Hey, I know it's tough to be Professor Positive about business these days, especially if you watch the tube. Michael Eisner is out as CEO of Disney
Is there anybody in the executive suite looking out for the common shareholder these days? Yep. Fools, meet Staples
And what's management planning to do with the moolah? Give it back to shareholders, of course. Staples will begin by paying out a dividend of $0.20 a stub on May 17 to shareholders of record as of April 26. Additionally, the company will use excess cash to buy back up to $400 million of its shares during 2004.
As if to top it all off, Staples also filed its full-year 10-K report with the SEC this morning. Companies have up to 90 days after the end of their fiscal year to do that, so management could have put it off a while.
I'll resist breaking out into a horrible rendition of R.E.M.'s "Shiny Happy People," but it's hard to not smile as I write this, and I'm not even a Staples shareholder.
Why do I care? Because it has become commonplace for companies to only meet the minimum requirements for shareholders, instead of treating them like owners. Want proof? Take a look at the last 10 companies whose earnings we covered here at Fool.com.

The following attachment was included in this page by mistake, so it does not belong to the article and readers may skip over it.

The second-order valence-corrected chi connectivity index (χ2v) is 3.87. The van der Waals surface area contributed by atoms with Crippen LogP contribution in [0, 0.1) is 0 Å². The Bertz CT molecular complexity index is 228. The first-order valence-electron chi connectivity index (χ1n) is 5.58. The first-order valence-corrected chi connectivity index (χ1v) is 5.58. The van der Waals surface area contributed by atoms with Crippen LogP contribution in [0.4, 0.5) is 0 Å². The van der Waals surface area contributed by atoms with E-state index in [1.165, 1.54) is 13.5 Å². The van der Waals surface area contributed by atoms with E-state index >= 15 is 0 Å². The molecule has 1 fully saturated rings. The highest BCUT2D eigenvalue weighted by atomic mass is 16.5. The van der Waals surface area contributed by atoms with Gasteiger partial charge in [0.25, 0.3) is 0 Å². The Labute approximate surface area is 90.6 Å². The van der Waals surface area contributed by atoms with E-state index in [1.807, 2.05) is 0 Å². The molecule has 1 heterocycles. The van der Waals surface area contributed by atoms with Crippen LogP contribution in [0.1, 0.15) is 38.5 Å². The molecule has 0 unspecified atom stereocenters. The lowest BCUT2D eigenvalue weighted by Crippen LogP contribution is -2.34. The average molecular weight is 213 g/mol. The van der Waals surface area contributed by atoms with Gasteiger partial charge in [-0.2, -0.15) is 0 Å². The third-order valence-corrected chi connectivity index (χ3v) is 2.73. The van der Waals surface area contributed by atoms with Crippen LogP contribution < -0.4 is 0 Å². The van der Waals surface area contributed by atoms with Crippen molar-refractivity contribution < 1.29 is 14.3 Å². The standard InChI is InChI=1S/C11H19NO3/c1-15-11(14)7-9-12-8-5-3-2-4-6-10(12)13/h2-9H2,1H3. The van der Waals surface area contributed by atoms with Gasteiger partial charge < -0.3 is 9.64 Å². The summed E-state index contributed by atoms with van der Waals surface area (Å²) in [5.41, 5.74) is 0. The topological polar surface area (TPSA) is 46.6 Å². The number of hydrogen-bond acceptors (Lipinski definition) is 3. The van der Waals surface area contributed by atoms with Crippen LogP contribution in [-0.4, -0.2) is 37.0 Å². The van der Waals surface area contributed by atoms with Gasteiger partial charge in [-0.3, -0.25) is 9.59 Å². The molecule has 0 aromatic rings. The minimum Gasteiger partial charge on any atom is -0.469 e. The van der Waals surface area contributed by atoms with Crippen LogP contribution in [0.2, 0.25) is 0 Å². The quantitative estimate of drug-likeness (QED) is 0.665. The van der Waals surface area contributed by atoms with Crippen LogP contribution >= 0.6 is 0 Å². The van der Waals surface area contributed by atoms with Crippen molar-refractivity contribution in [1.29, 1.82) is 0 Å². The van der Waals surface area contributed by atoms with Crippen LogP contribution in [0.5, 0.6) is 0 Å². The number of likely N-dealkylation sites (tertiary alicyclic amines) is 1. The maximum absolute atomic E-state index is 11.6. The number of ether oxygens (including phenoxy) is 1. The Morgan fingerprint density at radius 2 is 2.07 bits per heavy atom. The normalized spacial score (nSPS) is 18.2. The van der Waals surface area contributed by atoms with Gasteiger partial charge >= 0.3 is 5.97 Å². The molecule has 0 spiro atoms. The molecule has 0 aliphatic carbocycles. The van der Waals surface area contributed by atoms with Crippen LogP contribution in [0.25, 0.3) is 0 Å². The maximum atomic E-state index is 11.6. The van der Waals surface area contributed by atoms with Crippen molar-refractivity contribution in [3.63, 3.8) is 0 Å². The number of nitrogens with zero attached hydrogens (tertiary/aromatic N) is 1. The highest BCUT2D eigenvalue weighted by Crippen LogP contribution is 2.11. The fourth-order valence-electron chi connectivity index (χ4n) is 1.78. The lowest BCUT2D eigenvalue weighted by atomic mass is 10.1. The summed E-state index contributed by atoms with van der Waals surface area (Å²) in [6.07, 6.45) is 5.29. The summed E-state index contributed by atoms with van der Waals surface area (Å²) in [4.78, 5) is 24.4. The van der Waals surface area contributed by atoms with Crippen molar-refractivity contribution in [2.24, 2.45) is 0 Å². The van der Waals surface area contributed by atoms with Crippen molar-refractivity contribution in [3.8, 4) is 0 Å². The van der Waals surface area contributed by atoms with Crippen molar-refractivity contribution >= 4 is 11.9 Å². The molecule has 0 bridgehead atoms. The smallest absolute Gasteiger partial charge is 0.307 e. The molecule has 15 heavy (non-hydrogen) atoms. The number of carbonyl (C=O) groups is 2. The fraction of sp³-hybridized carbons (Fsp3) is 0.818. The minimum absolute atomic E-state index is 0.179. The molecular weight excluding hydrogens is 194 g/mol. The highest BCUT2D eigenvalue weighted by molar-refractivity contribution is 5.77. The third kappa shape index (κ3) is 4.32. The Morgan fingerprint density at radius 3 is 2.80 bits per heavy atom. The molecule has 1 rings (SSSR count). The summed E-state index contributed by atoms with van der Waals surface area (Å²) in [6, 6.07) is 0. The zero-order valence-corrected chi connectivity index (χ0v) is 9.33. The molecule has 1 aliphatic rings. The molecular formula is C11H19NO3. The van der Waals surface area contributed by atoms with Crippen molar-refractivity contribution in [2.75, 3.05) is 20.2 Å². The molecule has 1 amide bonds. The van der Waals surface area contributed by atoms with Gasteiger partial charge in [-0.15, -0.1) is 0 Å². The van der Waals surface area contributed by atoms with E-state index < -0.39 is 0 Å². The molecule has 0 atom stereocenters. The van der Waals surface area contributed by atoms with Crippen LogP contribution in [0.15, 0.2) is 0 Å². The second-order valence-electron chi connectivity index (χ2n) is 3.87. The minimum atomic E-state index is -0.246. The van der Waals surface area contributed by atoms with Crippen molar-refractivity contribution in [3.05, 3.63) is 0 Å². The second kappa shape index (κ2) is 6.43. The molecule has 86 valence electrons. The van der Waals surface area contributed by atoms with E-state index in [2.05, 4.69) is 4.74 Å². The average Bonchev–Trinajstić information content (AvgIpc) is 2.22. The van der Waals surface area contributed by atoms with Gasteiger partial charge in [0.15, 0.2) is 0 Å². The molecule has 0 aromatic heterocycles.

All of them publish their earnings press releases, but the real reports filed with the SEC -- the 10-Ks and 10-Qs -- are absent. Now, no one's doing anything illegal here... far from it. But it's obviously nicer for shareholders to see a company's financials as soon as possible, rather than having to wait until the deadline looms. There are no dividend payers on the list, either. And only six of the 10 included a cash flow statement with their press release.
Look, I'm not accusing these slowpokes of wrongdoing. Not in the least. But that doesn't mean I can't applaud when a growing firm decides to share the love with its shareholders.
So, Staples, take a bow. You deserve a very Foolish tip of the belled cap.
Do you get any love from your investments? No? Try Motley Fool Income Investor free for 30 days. There you can find plenty of companies willing to share their wealth with you.
Motley Fool contributor Tim Beyers doesn't own shares of any of the companies mentioned here.